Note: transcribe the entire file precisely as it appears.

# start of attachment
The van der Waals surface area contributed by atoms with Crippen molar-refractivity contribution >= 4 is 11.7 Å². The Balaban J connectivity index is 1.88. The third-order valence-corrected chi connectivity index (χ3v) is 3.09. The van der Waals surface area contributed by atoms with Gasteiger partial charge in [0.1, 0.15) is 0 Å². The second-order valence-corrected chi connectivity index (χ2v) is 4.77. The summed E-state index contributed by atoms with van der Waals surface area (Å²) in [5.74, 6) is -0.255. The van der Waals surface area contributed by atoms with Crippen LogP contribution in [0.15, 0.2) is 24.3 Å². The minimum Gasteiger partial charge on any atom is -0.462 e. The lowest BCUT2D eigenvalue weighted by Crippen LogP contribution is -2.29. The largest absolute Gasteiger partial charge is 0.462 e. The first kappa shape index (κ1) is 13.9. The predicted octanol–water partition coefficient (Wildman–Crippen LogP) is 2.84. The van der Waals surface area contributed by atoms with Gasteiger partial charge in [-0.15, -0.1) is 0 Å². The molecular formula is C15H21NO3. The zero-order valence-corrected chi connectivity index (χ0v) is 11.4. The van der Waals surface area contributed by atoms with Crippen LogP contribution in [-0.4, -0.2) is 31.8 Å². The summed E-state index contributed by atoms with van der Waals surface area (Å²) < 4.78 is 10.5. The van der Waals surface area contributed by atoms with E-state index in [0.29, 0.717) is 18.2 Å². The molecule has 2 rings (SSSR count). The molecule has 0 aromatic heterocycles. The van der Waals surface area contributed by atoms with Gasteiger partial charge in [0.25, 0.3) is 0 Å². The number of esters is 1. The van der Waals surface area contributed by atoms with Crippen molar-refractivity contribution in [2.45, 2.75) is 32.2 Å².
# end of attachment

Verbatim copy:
The van der Waals surface area contributed by atoms with Crippen molar-refractivity contribution >= 4 is 11.7 Å². The Balaban J connectivity index is 1.88. The third-order valence-corrected chi connectivity index (χ3v) is 3.09. The van der Waals surface area contributed by atoms with Gasteiger partial charge in [0.1, 0.15) is 0 Å². The second-order valence-corrected chi connectivity index (χ2v) is 4.77. The summed E-state index contributed by atoms with van der Waals surface area (Å²) in [5.74, 6) is -0.255. The van der Waals surface area contributed by atoms with Crippen LogP contribution in [0.15, 0.2) is 24.3 Å². The minimum Gasteiger partial charge on any atom is -0.462 e. The lowest BCUT2D eigenvalue weighted by Crippen LogP contribution is -2.29. The largest absolute Gasteiger partial charge is 0.462 e. The first kappa shape index (κ1) is 13.9. The predicted octanol–water partition coefficient (Wildman–Crippen LogP) is 2.84. The van der Waals surface area contributed by atoms with Gasteiger partial charge in [-0.15, -0.1) is 0 Å². The molecular formula is C15H21NO3. The zero-order valence-corrected chi connectivity index (χ0v) is 11.4. The van der Waals surface area contributed by atoms with Crippen LogP contribution in [-0.4, -0.2) is 31.8 Å². The summed E-state index contributed by atoms with van der Waals surface area (Å²) < 4.78 is 10.5. The van der Waals surface area contributed by atoms with E-state index in [0.29, 0.717) is 18.2 Å². The molecule has 2 rings (SSSR count). The molecule has 0 aromatic heterocycles. The van der Waals surface area contributed by atoms with Gasteiger partial charge in [0.25, 0.3) is 0 Å². The number of esters is 1. The van der Waals surface area contributed by atoms with Crippen molar-refractivity contribution in [2.45, 2.75) is 32.2 Å².